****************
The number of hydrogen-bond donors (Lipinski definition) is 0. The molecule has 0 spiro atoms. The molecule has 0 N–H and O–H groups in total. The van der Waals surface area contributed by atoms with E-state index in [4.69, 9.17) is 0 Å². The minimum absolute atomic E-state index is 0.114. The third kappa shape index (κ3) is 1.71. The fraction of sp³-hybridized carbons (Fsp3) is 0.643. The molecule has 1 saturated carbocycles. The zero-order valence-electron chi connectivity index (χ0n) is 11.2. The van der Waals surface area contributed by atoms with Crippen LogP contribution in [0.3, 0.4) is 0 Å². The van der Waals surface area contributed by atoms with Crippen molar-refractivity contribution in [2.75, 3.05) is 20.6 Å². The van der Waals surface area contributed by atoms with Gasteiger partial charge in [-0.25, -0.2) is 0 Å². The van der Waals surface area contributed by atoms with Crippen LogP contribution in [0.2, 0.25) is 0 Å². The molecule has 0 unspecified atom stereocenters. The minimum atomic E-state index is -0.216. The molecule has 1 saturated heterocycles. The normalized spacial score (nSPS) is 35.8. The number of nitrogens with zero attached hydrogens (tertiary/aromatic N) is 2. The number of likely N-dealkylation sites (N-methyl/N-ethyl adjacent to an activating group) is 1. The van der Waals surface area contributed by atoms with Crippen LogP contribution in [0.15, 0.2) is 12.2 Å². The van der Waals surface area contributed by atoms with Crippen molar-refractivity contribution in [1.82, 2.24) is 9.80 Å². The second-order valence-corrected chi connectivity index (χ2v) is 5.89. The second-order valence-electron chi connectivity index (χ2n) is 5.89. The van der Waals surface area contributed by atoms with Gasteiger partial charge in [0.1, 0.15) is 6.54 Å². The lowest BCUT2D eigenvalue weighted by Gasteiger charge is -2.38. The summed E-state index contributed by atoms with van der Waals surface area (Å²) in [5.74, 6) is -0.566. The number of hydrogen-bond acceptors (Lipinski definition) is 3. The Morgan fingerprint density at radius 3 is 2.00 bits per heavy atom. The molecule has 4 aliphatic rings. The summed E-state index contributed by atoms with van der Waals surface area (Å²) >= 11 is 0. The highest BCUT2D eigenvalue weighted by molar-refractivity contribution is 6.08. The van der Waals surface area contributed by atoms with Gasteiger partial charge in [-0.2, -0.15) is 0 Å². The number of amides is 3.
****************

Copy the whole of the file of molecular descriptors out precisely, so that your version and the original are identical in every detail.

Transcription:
The number of hydrogen-bond donors (Lipinski definition) is 0. The molecule has 0 spiro atoms. The molecule has 0 N–H and O–H groups in total. The van der Waals surface area contributed by atoms with E-state index in [4.69, 9.17) is 0 Å². The minimum absolute atomic E-state index is 0.114. The third kappa shape index (κ3) is 1.71. The fraction of sp³-hybridized carbons (Fsp3) is 0.643. The molecule has 1 saturated carbocycles. The zero-order valence-electron chi connectivity index (χ0n) is 11.2. The van der Waals surface area contributed by atoms with Crippen LogP contribution in [0.3, 0.4) is 0 Å². The van der Waals surface area contributed by atoms with Crippen molar-refractivity contribution in [2.75, 3.05) is 20.6 Å². The van der Waals surface area contributed by atoms with Gasteiger partial charge in [-0.25, -0.2) is 0 Å². The van der Waals surface area contributed by atoms with Crippen LogP contribution in [0.2, 0.25) is 0 Å². The molecule has 0 unspecified atom stereocenters. The minimum atomic E-state index is -0.216. The molecule has 1 saturated heterocycles. The normalized spacial score (nSPS) is 35.8. The number of nitrogens with zero attached hydrogens (tertiary/aromatic N) is 2. The number of likely N-dealkylation sites (N-methyl/N-ethyl adjacent to an activating group) is 1. The van der Waals surface area contributed by atoms with Crippen LogP contribution in [0.15, 0.2) is 12.2 Å². The van der Waals surface area contributed by atoms with Crippen molar-refractivity contribution in [1.82, 2.24) is 9.80 Å². The second-order valence-corrected chi connectivity index (χ2v) is 5.89. The second-order valence-electron chi connectivity index (χ2n) is 5.89. The van der Waals surface area contributed by atoms with Gasteiger partial charge in [0.1, 0.15) is 6.54 Å². The lowest BCUT2D eigenvalue weighted by Gasteiger charge is -2.38. The summed E-state index contributed by atoms with van der Waals surface area (Å²) in [5.74, 6) is -0.566. The number of hydrogen-bond acceptors (Lipinski definition) is 3. The Morgan fingerprint density at radius 3 is 2.00 bits per heavy atom. The molecule has 4 aliphatic rings. The summed E-state index contributed by atoms with van der Waals surface area (Å²) >= 11 is 0. The highest BCUT2D eigenvalue weighted by molar-refractivity contribution is 6.08. The van der Waals surface area contributed by atoms with Gasteiger partial charge in [-0.2, -0.15) is 0 Å². The number of amides is 3.